Who’s Partnering With Canndigenous And Iconoclast Industries?

Other partners joining Iconoclast Industries and Canndigenous for the USDA-funded “Industrial Hemp for Fiber and Grain” project include: Cedar Meadow Farm LLC, University of Florida, University of Georgia, Stockton University, The Shaffer Group, Texas A&M University, Pecan Street Inc, CultivateAI, Florida Department of Agriculture, Green Ocean Sciences, Virginia Department of Agriculture and Consumer Services, Ganjanesh Bioscience, INDHemp, Global Hemp Association, 357 Hemp Logistics, SB Friedman Development Advisors, M4MM, EntreVation LLC, Stillman College, and Legacy Farms Group.

Lincoln University: Another USDA Climate-Smart Commodities Hemp Grantee

In addition to the $15 million grant awarded for the “Industrial Hemp for Fiber and Grain” project, the USDA is investing up to $2.8 billion in 70 selected projects under the Climate-Smart Commodities program. As reported by the U.S. Hemp Roundtable, a project led by Missouri’s Lincoln University, a public historically Black land-grant institution, will receive up to $5 million in grant funding and will take place in the states of Kansas, Missouri, Oklahoma, and Texas. Called “Scaling Up the Industrial Hemp Supply Chain as Carbon Negative Feedstock for Fuel and Fiber,” this project will help with commercializing and marketing climate-smart hemp crops while driving soil carbon sequestration and climate resilience.

The Lincoln University initiative aims to provide effective valuation and monetization of environmental services, including carbon dioxide removal via implementation of new genetics and management practices to increase sustainability of hemp as an annual crop in the U.S. Major partners for the project include the National Hemp Association, Kansas Farmers Union, Missouri Farmers Union, Missouri Organic Association, National Association for the Advancement of Colored People, Oklahoma Black Historical Research Project, Oklahoma Farmers Union, ShowMe State Hemp Association, Missouri Department of Agriculture, Donald Danforth Plant Science Research Center, Oklahoma State University, Prairie View A&M University, St. Louis University, Southeast Missouri State University, University of Missouri, Benchmark Design, Cquester Analytics, DTE Materials, HempWood, Midwest Natural Fiber, New West Genetics, REA Resource Recovery Systems, Rockwater, and Renaissance Fiber.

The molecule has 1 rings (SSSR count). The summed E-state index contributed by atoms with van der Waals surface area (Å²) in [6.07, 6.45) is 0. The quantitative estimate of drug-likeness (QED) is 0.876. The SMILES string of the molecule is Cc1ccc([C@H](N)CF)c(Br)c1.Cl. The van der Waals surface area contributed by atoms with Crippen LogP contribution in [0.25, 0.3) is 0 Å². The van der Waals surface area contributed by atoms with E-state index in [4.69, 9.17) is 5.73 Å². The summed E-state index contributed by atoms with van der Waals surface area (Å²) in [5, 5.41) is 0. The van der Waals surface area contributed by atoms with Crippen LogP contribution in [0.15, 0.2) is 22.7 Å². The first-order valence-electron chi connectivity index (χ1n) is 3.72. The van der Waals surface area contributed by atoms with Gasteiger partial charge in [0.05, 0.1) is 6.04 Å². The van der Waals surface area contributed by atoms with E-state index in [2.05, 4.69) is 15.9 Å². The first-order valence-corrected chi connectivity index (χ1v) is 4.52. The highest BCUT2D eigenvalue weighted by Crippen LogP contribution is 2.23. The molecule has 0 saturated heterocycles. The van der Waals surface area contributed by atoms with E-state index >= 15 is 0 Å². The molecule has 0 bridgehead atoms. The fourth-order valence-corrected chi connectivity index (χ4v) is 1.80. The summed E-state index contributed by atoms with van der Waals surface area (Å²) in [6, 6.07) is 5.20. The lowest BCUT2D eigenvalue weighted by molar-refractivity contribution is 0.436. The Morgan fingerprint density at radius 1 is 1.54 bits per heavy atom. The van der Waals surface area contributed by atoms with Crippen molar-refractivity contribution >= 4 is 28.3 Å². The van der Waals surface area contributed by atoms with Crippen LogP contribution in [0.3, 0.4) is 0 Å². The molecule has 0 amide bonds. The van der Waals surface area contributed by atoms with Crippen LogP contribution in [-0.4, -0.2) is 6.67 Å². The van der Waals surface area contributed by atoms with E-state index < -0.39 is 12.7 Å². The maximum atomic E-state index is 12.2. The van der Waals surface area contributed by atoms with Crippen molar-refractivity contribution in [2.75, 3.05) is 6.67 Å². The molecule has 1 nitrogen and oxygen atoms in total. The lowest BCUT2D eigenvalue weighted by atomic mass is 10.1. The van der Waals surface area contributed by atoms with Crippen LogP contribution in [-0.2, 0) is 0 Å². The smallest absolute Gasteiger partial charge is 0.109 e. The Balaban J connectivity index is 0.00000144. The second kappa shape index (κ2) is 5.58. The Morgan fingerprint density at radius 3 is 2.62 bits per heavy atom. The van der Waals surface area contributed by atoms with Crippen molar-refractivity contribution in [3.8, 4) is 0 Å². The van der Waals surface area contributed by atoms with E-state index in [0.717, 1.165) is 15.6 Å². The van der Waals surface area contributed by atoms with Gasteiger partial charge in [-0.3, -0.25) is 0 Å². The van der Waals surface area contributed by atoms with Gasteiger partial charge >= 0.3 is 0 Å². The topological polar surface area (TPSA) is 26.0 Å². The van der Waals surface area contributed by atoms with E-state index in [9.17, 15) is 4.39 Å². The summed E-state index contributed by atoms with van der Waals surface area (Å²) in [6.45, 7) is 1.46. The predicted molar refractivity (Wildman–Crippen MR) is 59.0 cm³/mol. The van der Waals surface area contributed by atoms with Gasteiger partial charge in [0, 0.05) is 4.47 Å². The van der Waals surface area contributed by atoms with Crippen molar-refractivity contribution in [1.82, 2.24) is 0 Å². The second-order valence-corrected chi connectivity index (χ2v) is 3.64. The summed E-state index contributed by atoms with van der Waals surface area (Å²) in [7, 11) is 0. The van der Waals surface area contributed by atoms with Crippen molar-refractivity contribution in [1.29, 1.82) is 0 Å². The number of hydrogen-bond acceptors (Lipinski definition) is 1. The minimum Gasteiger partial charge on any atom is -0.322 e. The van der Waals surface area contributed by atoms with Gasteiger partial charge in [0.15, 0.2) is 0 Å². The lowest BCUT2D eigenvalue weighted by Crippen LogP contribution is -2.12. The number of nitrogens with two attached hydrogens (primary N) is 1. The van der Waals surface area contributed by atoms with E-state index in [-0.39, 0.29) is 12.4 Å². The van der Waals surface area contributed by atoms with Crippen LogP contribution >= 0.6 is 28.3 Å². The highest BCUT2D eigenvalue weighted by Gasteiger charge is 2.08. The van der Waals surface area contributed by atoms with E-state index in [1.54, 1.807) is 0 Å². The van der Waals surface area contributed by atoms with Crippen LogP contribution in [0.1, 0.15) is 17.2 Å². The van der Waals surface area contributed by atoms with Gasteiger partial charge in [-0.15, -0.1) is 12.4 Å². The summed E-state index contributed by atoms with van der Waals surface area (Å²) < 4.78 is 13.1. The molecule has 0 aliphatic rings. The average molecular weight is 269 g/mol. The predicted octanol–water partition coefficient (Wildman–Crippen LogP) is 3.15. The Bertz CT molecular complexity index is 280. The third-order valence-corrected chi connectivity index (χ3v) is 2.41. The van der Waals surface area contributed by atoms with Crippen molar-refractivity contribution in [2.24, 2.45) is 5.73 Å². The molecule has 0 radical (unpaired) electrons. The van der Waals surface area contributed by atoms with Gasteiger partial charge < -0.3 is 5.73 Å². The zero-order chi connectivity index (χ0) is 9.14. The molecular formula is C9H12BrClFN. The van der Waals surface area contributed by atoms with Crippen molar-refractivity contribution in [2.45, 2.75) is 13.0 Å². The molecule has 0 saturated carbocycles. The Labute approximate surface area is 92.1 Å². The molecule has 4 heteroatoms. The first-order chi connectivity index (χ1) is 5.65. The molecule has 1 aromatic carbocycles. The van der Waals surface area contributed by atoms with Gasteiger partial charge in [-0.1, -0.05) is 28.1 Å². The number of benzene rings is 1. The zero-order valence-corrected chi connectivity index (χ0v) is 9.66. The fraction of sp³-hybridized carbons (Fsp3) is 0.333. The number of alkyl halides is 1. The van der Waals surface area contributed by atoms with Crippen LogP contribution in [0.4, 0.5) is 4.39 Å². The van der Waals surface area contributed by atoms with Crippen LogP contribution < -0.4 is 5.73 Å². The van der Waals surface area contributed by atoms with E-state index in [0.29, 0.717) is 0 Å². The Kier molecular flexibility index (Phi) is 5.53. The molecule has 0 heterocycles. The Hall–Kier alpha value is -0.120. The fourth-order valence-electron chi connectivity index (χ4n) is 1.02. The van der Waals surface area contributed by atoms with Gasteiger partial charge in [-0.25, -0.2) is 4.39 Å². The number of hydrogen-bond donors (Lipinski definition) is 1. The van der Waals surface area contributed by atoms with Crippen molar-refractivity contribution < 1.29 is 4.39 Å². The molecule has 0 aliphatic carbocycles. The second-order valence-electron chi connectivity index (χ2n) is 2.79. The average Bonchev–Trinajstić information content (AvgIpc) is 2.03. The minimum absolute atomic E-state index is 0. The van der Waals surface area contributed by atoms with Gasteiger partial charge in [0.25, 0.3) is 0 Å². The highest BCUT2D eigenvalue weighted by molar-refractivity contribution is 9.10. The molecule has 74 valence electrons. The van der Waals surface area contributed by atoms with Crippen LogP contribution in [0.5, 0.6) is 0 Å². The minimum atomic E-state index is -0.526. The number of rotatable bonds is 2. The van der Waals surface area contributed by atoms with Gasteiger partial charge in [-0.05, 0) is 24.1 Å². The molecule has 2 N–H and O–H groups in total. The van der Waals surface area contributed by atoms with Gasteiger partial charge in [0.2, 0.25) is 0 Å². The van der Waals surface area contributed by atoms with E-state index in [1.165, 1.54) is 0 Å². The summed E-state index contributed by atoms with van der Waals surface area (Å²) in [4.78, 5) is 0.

In total, these hemp projects will receive approximately $21 million in USDA funding, the largest government grant yet seen toward the development of the national hemp industry. Congratulations to the organizations and communities working to make this progress possible. The USDA will announce a second round of Climate-Smart Commodities grantees later this year. We look forward to seeing what the future holds for regenerative hemp innovation.

For more on Canndigenous, visit To learn more about the Indigenous Cannabis Industry Association, visit

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Rob Pero


Indigenous Cannabis Industry Association


Mary Jane Oatman

Lincoln University of Missouri


Featured image: (C) Canndigenous